Every Sunday, I video chat with my four sisters and my mother. Every week we take screenshots of each other frozen in strange poses and send them in our group chat after the fact.
Although I would trust my sisters with even the most unflattering pictures, I’d rather limit the possibility of that happening when broadcasting to total strangers. Your best bet against this is to resolve latency issues before you start.
Use an Ethernet connection instead of WiFi if you can. Turn off any programs—even auto backup things like DropBox—that may be running in the background.
Watch Your Angles
Very few people look good from a low angle. Our faces look wider. Even the thinnest of us look like we have slight double chins. Not to mention, it can look intimidating to your audience.
Instead, position the camera/webcam/phone at eye level, or slightly above eye level. I know my best angle is from slightly above eye level with my face angled slightly to the left.
To find your best angle, look back at your profile photos. These are likely the photos of yourself that you’ve most liked. What do they all have in common? Chances are, this will lead you straight to your best angle.
Make Eye Contact
One of my personal pet peeves is video chatting with someone who is multitasking. I may not be able to see (or even hear) you type, but I can tell by your eyes. I can also tell when someone is reading notes they have slightly off-camera. Or, when someone is watching themselves on their own screen.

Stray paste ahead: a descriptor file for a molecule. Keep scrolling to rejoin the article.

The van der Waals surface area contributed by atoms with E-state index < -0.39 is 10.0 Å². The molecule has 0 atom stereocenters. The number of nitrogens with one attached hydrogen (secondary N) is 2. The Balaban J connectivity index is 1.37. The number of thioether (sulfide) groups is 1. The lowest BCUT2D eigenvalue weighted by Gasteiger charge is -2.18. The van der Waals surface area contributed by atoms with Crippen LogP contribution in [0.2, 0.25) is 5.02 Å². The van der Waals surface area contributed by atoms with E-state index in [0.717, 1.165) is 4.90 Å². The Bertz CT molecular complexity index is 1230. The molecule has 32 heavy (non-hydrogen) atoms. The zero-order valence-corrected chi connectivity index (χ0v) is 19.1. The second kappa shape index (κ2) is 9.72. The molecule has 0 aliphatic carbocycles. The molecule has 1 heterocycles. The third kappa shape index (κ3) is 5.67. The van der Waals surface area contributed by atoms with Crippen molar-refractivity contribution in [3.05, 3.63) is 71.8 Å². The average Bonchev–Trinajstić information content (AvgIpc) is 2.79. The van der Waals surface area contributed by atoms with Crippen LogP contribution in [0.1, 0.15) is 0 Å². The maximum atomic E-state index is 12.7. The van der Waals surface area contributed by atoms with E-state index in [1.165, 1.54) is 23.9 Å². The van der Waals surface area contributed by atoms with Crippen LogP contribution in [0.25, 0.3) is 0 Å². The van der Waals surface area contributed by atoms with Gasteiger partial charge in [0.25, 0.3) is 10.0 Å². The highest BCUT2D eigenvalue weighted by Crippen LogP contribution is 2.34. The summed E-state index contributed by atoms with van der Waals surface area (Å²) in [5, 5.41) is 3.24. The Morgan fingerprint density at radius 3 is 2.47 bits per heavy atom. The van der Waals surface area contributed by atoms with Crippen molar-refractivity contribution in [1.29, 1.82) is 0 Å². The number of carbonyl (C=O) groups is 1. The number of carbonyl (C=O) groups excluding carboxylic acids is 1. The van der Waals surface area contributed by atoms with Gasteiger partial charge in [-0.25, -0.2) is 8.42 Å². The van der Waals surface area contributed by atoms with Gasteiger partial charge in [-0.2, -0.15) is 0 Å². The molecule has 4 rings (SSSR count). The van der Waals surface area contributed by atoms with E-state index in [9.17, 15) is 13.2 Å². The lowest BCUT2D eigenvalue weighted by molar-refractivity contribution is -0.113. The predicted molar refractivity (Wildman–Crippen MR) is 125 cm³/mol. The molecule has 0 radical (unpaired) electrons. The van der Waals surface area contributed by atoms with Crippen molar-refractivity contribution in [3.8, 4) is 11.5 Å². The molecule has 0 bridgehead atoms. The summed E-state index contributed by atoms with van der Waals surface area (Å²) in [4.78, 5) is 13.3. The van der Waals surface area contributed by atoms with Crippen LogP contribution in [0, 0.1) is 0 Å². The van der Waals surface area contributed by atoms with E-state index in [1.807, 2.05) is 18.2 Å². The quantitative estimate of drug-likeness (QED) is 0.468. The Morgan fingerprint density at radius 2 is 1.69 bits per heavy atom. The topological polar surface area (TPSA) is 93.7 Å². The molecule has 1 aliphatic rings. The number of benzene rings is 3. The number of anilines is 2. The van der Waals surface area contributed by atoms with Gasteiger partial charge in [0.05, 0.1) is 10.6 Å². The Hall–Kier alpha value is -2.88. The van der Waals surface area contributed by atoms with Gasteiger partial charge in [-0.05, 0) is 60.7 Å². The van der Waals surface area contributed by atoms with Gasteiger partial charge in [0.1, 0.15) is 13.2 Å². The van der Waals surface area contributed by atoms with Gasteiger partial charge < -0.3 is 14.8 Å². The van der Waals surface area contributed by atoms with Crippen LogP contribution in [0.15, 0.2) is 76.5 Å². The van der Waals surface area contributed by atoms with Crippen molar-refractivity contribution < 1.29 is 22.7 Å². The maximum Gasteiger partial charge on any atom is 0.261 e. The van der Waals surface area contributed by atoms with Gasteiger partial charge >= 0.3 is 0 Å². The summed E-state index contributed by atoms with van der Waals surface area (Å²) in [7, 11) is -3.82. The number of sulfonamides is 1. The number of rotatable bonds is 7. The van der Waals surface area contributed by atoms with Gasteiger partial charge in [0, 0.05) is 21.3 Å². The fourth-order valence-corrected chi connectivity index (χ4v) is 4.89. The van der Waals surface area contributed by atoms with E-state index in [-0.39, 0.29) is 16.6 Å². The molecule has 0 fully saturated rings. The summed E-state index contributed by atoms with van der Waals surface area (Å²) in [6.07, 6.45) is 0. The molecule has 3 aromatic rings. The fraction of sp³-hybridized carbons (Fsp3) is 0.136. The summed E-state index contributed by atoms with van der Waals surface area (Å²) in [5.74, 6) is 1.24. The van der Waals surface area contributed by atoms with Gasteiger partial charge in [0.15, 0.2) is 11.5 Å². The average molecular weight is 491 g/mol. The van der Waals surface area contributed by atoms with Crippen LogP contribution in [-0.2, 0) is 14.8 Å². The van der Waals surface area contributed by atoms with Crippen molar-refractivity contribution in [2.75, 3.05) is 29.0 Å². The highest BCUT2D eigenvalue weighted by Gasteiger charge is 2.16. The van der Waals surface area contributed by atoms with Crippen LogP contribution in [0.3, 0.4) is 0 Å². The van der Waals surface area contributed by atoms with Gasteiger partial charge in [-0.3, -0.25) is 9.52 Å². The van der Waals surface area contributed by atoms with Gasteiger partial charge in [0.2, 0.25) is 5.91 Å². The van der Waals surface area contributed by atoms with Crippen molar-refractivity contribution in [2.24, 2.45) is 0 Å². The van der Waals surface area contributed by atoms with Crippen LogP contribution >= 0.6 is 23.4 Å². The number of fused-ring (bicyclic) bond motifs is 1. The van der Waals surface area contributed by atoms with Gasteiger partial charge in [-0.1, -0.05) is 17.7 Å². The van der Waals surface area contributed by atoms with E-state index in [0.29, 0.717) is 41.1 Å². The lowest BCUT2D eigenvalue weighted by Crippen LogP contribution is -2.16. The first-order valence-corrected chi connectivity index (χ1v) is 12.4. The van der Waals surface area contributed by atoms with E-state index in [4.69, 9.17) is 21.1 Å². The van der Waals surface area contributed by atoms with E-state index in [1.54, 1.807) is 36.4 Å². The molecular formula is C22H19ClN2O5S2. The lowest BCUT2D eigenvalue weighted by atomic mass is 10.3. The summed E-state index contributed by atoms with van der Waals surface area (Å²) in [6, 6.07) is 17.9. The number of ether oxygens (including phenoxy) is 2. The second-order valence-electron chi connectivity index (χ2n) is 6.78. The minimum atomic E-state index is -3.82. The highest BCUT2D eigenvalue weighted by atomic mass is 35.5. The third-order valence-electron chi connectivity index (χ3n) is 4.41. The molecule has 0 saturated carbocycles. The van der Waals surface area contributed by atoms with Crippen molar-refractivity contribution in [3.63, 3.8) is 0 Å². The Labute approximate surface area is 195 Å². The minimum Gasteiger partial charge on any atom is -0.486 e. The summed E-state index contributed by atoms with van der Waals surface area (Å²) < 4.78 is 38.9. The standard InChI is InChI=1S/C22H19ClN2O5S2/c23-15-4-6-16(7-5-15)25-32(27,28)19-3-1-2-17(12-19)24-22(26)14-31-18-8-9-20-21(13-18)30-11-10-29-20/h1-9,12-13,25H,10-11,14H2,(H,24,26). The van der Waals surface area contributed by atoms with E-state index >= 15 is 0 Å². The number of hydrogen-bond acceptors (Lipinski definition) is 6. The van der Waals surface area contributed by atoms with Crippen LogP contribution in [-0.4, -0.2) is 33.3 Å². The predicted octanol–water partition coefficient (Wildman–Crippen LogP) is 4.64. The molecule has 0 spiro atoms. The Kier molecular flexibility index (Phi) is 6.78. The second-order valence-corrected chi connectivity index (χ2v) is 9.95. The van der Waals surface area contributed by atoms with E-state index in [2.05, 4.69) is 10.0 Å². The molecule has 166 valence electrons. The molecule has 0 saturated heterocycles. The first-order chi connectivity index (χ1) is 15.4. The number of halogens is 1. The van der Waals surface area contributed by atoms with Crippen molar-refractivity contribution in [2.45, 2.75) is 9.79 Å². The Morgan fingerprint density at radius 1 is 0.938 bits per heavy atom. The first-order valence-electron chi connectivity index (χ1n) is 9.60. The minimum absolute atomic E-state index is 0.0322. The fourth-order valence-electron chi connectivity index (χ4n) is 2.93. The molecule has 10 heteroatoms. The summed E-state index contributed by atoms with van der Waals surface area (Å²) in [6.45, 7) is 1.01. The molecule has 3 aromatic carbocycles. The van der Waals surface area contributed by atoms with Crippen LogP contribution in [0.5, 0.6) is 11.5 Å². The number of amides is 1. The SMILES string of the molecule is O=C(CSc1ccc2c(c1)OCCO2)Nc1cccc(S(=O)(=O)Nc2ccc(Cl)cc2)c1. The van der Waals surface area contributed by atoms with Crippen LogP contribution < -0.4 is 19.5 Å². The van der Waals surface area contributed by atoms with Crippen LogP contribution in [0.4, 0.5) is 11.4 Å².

I’m not suggesting intimidating or even continuous eye contact, but establishing consistent and comfortable eye contact early on is helpful.
Sit (Or Stand) Up Straight
Bad posture will make you look self-conscious, so do as Mom always told you: sit up straight and roll those shoulders back. Some people recommend standing while on camera to keep you energetic. Do whatever works best for you.
Wear It Right
Although I’d recommend wearing whatever you feel confident it, and, for live broadcasts, just running with what you have, there are some things that tend not to look great on camera. For example, stripes can make you look wider and bold patterns can be distracting and look messy. I’d suggest keeping it simple with subtle solid colors.
Do Your Hair & Makeup
We often look washed out on camera, so amplify your blush and lipstick. I usually go one or two steps beyond what I’d be comfortable wearing out in public. If you have naturally oily skin (or men who are bald), consider blotting before and applying translucent powder.
Your hair can also make a difference. I usually go for all down, or half down. Although I love a good ponytail, even the best messy pony either looks like a total mess or way too tidy. Leave that slicked back hair look to the 2014 runways, where it belongs! And, of course, minimize frizz.